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I've done Latin for 5 years in school (it's still taught everywhere in Germany) and while I think it's highly interesting from both a linguistical and historical point of view (hey, we read texts written by CAESAR himself!) and you can always look intellectual with Latin quotes, I'd pick a living language if he intends to use it to talk to people. I don't regret those 5 years, but they were mostly a labour of love, not to improve my chances in work or social life.
 

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Foreign languages are taught in US high schools and colleges largely with the idea that people who go on to study in colleges and especially graduate schools will avail themselves of the scholarship in their foreign language of choice in pursuing their graduate and post-graduate studies. For example, I was a history major who studied French. If I had gotten my M.A. or Ph.D. in History, and went on to write scholarly articles about history (say, the history of the American Revolution), I would have been expected to utilize the scholarly writings published in the French language relevant to my articles and/or Ph.D. thesis..<br><br>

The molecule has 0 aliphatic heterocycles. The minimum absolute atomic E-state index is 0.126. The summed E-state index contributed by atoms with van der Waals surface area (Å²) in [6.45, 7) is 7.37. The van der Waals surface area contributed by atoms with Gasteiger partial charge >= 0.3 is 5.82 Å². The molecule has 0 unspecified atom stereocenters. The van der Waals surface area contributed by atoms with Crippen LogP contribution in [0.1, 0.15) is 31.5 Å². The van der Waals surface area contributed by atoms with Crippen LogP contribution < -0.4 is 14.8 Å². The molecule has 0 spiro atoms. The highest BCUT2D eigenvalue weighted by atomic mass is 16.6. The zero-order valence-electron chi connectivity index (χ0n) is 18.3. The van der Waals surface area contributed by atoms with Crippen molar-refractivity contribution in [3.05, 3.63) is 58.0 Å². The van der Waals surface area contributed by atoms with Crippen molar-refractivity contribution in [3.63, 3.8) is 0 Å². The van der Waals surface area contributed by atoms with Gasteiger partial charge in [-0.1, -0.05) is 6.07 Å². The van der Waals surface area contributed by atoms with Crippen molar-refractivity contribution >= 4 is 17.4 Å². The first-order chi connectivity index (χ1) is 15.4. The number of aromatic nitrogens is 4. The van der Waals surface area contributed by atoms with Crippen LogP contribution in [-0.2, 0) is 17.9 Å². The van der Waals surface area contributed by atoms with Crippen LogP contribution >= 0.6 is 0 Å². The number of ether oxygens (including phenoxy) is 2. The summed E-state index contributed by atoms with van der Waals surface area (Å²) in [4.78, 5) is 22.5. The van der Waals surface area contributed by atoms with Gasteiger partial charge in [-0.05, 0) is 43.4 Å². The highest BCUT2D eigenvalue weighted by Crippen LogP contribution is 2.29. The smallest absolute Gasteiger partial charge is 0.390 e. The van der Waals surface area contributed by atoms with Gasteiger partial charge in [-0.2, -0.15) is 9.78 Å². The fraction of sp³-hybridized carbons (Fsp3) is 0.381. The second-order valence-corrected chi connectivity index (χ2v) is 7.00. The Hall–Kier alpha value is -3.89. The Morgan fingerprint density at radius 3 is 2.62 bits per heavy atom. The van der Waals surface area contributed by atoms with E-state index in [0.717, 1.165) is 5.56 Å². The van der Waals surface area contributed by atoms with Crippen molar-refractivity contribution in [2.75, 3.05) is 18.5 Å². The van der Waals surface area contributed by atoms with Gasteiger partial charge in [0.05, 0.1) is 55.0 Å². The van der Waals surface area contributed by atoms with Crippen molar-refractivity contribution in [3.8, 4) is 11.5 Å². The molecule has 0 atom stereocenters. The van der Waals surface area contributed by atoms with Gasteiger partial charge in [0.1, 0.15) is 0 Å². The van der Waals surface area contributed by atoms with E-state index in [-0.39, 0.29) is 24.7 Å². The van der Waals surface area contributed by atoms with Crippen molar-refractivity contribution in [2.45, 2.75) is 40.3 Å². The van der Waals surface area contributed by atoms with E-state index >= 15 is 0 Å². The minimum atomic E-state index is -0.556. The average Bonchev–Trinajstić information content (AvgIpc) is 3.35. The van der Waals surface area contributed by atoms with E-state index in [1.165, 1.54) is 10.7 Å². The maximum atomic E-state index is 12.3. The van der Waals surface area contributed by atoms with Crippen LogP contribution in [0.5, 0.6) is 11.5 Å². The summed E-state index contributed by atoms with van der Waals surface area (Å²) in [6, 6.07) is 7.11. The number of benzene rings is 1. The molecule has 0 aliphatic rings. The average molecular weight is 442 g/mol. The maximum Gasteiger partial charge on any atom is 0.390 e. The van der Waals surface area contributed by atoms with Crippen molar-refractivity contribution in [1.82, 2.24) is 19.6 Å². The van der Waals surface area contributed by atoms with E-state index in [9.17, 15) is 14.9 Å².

As it happened, I took one semester of French in college (after two years of high school French) and then threw in the towel. As a consequence, I did not meet the formal requirements for getting in to Phi Beta Kappa. However, they chose to waive this requirement in my case (since I was my college valedictorian) and I was admitted to Phi Beta Kappa.<br><br>
So, foreign languages are also taught for academic reasons having almost nothing to do with whether you are able to converse with foreign language speakers.
 

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My school taught Latin to all students in 7th and 8th grade. It was incredibly useful when it came to taking standardized tests, and I'm very glad I got the basics down.<br><br>
I took three years of Spanish in high school, and four semesters of Spanish in college. It's a language with a purpose... I can learn it, continue to practice, and communicate with a wider range of people. It helped greatly when the people I worked for as a live-in nanny hired a lady from Mexico to be a live-in cook and maid, and she didn't speak a word of English. (I totally cracked her up one day when I asked her if I could cut up some eyes instead of some garlic, BUT HEY, ajo, ojo, gimmie a break, yo.)<br><br>
My spectacular advice is... I dunno, man. I took both and wouldn't want to give either one up. :/